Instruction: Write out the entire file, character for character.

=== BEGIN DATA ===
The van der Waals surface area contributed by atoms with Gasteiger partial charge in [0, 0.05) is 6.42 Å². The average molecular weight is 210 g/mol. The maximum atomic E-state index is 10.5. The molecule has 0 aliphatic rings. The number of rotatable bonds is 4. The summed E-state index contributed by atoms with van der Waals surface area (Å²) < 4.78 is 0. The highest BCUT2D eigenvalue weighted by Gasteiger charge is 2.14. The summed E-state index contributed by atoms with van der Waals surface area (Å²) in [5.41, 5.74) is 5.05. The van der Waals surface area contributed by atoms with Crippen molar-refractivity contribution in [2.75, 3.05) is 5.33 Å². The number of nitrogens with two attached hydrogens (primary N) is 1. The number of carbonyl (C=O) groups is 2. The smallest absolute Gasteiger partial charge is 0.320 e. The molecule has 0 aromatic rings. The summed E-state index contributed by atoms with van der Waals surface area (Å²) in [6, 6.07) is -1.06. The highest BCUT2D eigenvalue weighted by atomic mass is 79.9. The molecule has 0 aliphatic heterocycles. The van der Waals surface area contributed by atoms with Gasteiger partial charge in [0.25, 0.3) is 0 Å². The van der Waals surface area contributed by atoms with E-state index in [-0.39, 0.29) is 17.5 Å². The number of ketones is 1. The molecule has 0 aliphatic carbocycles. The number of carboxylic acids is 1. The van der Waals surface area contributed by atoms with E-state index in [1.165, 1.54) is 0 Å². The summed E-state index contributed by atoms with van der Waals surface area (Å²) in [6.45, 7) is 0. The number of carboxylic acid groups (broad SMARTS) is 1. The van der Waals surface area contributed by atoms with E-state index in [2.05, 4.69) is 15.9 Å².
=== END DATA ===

The van der Waals surface area contributed by atoms with Gasteiger partial charge in [0, 0.05) is 6.42 Å². The average molecular weight is 210 g/mol. The maximum atomic E-state index is 10.5. The molecule has 0 aliphatic rings. The number of rotatable bonds is 4. The summed E-state index contributed by atoms with van der Waals surface area (Å²) < 4.78 is 0. The highest BCUT2D eigenvalue weighted by Gasteiger charge is 2.14. The summed E-state index contributed by atoms with van der Waals surface area (Å²) in [5.41, 5.74) is 5.05. The van der Waals surface area contributed by atoms with Crippen molar-refractivity contribution in [2.75, 3.05) is 5.33 Å². The number of nitrogens with two attached hydrogens (primary N) is 1. The number of carbonyl (C=O) groups is 2. The smallest absolute Gasteiger partial charge is 0.320 e. The molecule has 0 aromatic rings. The summed E-state index contributed by atoms with van der Waals surface area (Å²) in [6, 6.07) is -1.06. The highest BCUT2D eigenvalue weighted by atomic mass is 79.9. The molecule has 0 aliphatic heterocycles. The van der Waals surface area contributed by atoms with Gasteiger partial charge in [0.25, 0.3) is 0 Å². The van der Waals surface area contributed by atoms with E-state index in [-0.39, 0.29) is 17.5 Å². The number of ketones is 1. The molecule has 0 aliphatic carbocycles. The number of carboxylic acids is 1. The van der Waals surface area contributed by atoms with E-state index in [1.165, 1.54) is 0 Å². The summed E-state index contributed by atoms with van der Waals surface area (Å²) in [6.45, 7) is 0. The number of carboxylic acid groups (broad SMARTS) is 1. The van der Waals surface area contributed by atoms with E-state index in [2.05, 4.69) is 15.9 Å².